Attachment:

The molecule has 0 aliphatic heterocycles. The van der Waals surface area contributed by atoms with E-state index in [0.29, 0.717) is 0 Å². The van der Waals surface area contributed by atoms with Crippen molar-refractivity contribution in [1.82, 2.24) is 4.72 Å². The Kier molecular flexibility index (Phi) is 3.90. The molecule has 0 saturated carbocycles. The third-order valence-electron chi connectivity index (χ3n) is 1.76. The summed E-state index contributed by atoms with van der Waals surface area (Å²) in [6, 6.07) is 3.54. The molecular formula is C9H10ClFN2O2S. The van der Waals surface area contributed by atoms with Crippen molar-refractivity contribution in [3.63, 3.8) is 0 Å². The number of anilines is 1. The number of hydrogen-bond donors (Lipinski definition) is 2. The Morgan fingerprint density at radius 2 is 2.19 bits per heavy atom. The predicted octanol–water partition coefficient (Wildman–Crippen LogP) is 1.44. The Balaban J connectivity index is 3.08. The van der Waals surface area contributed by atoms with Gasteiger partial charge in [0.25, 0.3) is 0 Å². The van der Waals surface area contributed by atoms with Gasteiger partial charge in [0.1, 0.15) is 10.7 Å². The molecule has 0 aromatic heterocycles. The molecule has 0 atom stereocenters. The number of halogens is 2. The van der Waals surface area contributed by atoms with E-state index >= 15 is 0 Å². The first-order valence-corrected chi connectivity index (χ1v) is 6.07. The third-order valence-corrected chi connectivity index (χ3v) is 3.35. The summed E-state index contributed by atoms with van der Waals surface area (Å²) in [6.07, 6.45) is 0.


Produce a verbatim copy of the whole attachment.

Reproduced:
The molecule has 0 aliphatic heterocycles. The van der Waals surface area contributed by atoms with E-state index in [0.29, 0.717) is 0 Å². The van der Waals surface area contributed by atoms with Crippen molar-refractivity contribution in [1.82, 2.24) is 4.72 Å². The Kier molecular flexibility index (Phi) is 3.90. The molecule has 0 saturated carbocycles. The third-order valence-electron chi connectivity index (χ3n) is 1.76. The summed E-state index contributed by atoms with van der Waals surface area (Å²) in [6, 6.07) is 3.54. The molecular formula is C9H10ClFN2O2S. The van der Waals surface area contributed by atoms with Crippen molar-refractivity contribution in [3.63, 3.8) is 0 Å². The number of anilines is 1. The number of hydrogen-bond donors (Lipinski definition) is 2. The Morgan fingerprint density at radius 2 is 2.19 bits per heavy atom. The predicted octanol–water partition coefficient (Wildman–Crippen LogP) is 1.44. The Balaban J connectivity index is 3.08. The van der Waals surface area contributed by atoms with Gasteiger partial charge in [0.25, 0.3) is 0 Å². The van der Waals surface area contributed by atoms with Gasteiger partial charge in [0.1, 0.15) is 10.7 Å². The molecule has 0 aromatic heterocycles. The molecule has 0 atom stereocenters. The number of halogens is 2. The van der Waals surface area contributed by atoms with E-state index >= 15 is 0 Å². The first-order valence-corrected chi connectivity index (χ1v) is 6.07. The third-order valence-corrected chi connectivity index (χ3v) is 3.35. The summed E-state index contributed by atoms with van der Waals surface area (Å²) in [6.07, 6.45) is 0.